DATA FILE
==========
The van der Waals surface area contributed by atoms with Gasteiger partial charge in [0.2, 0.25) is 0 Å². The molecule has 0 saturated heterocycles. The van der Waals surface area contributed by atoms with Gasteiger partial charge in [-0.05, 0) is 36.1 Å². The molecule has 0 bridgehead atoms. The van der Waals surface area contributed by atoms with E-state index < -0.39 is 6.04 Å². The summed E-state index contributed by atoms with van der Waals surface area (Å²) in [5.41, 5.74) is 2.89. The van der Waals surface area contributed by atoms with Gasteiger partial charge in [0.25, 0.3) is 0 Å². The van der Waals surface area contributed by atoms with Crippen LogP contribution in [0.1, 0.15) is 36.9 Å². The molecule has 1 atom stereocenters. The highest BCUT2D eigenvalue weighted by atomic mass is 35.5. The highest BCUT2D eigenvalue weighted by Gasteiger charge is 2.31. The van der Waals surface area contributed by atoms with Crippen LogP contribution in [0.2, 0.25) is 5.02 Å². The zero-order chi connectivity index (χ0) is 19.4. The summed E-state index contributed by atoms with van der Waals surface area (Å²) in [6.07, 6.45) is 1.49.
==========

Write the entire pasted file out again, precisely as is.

The van der Waals surface area contributed by atoms with Gasteiger partial charge in [0.2, 0.25) is 0 Å². The molecule has 0 saturated heterocycles. The van der Waals surface area contributed by atoms with Gasteiger partial charge in [-0.05, 0) is 36.1 Å². The molecule has 0 bridgehead atoms. The van der Waals surface area contributed by atoms with E-state index < -0.39 is 6.04 Å². The summed E-state index contributed by atoms with van der Waals surface area (Å²) in [5.41, 5.74) is 2.89. The van der Waals surface area contributed by atoms with Gasteiger partial charge in [0.25, 0.3) is 0 Å². The van der Waals surface area contributed by atoms with Crippen LogP contribution in [0.1, 0.15) is 36.9 Å². The molecule has 1 atom stereocenters. The highest BCUT2D eigenvalue weighted by atomic mass is 35.5. The highest BCUT2D eigenvalue weighted by Gasteiger charge is 2.31. The van der Waals surface area contributed by atoms with Crippen LogP contribution in [0.2, 0.25) is 5.02 Å². The zero-order chi connectivity index (χ0) is 19.4. The summed E-state index contributed by atoms with van der Waals surface area (Å²) in [6.07, 6.45) is 1.49.